Frequently Asked Questions
Why do you need regular dental x-rays?
Tooth decay can be sneaky – it doesn’t tend to show physical signs of its presence or pain early on.
When your dentists perform an examination, they are limited to what they can see in your mouth – they can only see the part of the tooth that sits above the gum. Even then, dentists cannot see clearly between teeth where they touch.
X-rays help the dentist find and treat dental problems early in their progress, which can potentially save you money, unnecessary discomfort, and pain. So just like other x-rays ordered by medical doctors to check for things like broken bones, dentists use dental x-rays to help see inside your teeth and the parts that sit below the gums and in the surrounding bone.
What Problems Can Dental X-Rays Detect?
Decay that may not be visible with a standard exam, especially small areas of decay between teeth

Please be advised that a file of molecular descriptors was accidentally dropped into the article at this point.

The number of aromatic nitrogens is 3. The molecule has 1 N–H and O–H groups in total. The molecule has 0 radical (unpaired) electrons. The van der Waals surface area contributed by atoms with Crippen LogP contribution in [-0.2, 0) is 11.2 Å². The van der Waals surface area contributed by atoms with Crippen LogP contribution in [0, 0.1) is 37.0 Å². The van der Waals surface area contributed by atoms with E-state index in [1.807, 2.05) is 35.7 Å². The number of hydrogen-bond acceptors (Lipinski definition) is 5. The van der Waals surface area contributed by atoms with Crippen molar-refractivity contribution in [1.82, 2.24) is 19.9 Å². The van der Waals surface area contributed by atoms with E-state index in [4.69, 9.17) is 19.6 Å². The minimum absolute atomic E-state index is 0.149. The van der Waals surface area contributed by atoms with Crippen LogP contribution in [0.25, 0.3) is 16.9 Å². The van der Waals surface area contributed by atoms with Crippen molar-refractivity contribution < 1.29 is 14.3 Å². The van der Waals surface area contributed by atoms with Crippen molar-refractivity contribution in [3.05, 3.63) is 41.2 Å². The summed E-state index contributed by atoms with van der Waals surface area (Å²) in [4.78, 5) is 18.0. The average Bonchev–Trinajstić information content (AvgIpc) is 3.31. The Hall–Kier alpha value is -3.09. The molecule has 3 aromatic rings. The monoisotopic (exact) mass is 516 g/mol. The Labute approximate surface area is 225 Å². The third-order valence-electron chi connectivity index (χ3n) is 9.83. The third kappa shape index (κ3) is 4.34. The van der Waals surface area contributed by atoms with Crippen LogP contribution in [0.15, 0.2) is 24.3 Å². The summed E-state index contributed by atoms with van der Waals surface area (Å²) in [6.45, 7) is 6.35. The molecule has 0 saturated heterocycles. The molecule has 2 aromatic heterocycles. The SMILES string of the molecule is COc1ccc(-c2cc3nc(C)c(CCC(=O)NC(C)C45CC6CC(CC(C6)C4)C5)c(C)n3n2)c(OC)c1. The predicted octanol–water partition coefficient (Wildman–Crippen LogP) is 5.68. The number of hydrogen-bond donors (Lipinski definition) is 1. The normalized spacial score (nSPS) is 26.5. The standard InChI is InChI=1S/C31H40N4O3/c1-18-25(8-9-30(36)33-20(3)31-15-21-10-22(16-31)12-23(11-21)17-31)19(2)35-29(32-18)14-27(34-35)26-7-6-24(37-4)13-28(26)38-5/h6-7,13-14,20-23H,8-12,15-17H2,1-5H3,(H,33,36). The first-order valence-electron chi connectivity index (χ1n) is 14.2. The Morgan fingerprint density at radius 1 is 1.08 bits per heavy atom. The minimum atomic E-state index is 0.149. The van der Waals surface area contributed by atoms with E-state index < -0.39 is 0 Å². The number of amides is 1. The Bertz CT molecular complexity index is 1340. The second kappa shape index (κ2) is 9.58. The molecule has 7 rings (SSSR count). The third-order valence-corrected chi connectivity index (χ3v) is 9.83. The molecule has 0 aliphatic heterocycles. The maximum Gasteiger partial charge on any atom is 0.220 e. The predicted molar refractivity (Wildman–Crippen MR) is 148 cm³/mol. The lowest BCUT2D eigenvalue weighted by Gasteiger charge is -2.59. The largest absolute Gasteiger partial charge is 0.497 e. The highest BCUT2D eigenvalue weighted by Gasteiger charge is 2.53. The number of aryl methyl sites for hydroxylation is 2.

Identify decay occurring under an existing filling
Reveal an abscess from an infected toothFor adults
- Reveal bone loss that accompanies gum disease
- Reveal changes in the bone or in the root canal resulting from infection
- Assist in the preparation of tooth implants, braces, dentures, or other dental procedures
- Determine if there is enough space in the mouth to fit all incoming teeth
- Determine if primary teeth are being lost quickly enough to allow permanent teeth to come in properly
- Check for the development of wisdom teeth and identify if the teeth are impacted
How Often Should Teeth Be X-Rayed?
The frequency of getting X-rays of your teeth often depends on your medical and dental history and current condition. Some people may need X-rays as often as every six months; others with no recent dental or gum disease and who visit their dentist regularly may get X-rays only every couple of years
Are X-Rays safe?
Regardless of whether you’re a child or an adult, you can have dental X-rays safely taken inside and outside of your mouth. The amount of radiation involved is extremely low, and is equivalent to the sort of exposure you’d receive on a 1-2 hour flight. This means that even if you’re pregnant you can have X-rays taken, although they are generally kept to a minimum during this period.
So why does your dentist leaving the room while the X-rays are taken?
Nothing to worry about there – they’re taking lots of X-rays all day long and stepping out of the room limits their ongoing exposure to radiation.